information such as school name, individual names, course number and names; other identifiers were also given
generic replacements such as [institution], [name], [introductory computer science course], etc.
Student responses were graded by two coders for negative and positive values of the comment. A scale of 1 through 5
was used to indicate how negative (criticizing), neutral, or positive (complementing) the response was. A value of
1 was used to code a very negative response, 2 slightly negative, 3 neutral, 4 slightly positive, and 5 very
positive. Comments that were judged in the very categories (1 or 5) used exclamation marks, rather damning or
laudatory language and otherwise conveyed much displeasure or excitement about the topic described. Comments
without tone or opinion were marked as neutral. Comments that were only slightly negative or positive were
categorized as 2 or 4. To make meaning of students responses, comments were read multiple times to generate
and refine an emerging thematic coding scheme. These topics were grouped by whether they were comments about
School or Individual Beliefs. Issues emerging from comments at the School level are those that could be addressed
by institutions but not easily by the student. Similarly, issues emerging from comments at the Individual Beliefs
level are those that may be more difficult to alter if the institution attempted to address them.
What We Found
Student responses (scored along the 1 to 5, negative to positive, scale) were coded to a schema that included
the following 12 codes: advising, co-op, gender, social, teaching (curriculum), and teaching (language) as part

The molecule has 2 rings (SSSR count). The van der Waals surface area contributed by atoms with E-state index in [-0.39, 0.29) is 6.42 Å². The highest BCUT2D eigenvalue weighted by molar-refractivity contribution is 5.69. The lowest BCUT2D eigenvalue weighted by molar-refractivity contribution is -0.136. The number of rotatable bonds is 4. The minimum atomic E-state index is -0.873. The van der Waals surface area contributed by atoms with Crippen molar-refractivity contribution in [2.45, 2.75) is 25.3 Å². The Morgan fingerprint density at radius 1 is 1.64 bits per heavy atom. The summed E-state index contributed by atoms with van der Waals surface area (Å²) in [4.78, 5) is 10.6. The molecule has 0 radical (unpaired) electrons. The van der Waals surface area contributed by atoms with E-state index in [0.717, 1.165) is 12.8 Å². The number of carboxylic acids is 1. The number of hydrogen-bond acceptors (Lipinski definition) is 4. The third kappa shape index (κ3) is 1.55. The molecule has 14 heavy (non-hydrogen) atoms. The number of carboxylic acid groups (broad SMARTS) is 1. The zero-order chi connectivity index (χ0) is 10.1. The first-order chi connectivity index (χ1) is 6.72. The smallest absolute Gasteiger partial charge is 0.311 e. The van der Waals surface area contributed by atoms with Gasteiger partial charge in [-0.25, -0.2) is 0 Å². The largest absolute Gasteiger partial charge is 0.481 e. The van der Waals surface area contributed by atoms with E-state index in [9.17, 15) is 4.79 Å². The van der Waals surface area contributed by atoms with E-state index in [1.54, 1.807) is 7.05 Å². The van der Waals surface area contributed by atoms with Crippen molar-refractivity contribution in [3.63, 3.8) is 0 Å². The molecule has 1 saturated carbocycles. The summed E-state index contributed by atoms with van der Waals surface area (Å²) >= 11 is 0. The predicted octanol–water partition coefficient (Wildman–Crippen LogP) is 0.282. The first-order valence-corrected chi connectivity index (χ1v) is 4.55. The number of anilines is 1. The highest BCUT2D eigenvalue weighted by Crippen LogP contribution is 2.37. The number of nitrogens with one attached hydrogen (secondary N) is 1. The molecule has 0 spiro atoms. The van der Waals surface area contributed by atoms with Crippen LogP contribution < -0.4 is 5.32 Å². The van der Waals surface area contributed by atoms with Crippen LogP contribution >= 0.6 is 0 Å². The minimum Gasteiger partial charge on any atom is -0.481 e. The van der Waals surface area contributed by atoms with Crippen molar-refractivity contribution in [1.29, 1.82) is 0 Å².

of the School theme; calling, challenge, future, lifestyle, money, and understanding as part of the Individual
Beliefs theme (for more detail, please see the full paper at the link below).
The topics under the School theme were mostly found at the extremes of the scale of positive/negative comments.
For the topics under the Individual Beliefs theme, responses were mostly found to be neutral on the scale of
positive/negative comments. The number of items per topic is generally similar with an exception of the Teaching
(curriculum) topic which had 324 comments.
The School themed topics are generally more negative than the Individual Beliefs topics. Interestingly, both Co-op
and Money are exceptions in this data set. It may be that these two topics are much more concrete than the other
more abstract items or that, in reflection, the categorization of each should be reconsidered. In other words,
finding benefit from experiencing a co-op and being worried about the financial overload of tuition could be
construed as a miscategorization.
These open-ended responses provided a rich addition to the emerging quantitative research findings from the
APPLES2 survey instrument.
Authors: Micah Lande, Sarah Parikh, Sheri Sheppard, George Toye, Helen Chen, and Krista Donaldson
Source: Proceedings of the 2009 American Society for Engineering Education Conference
The full paper, including references, can be viewed at
the ASEE Web site.
For a printable pdf of this research brief, click here.
Brief created April 2009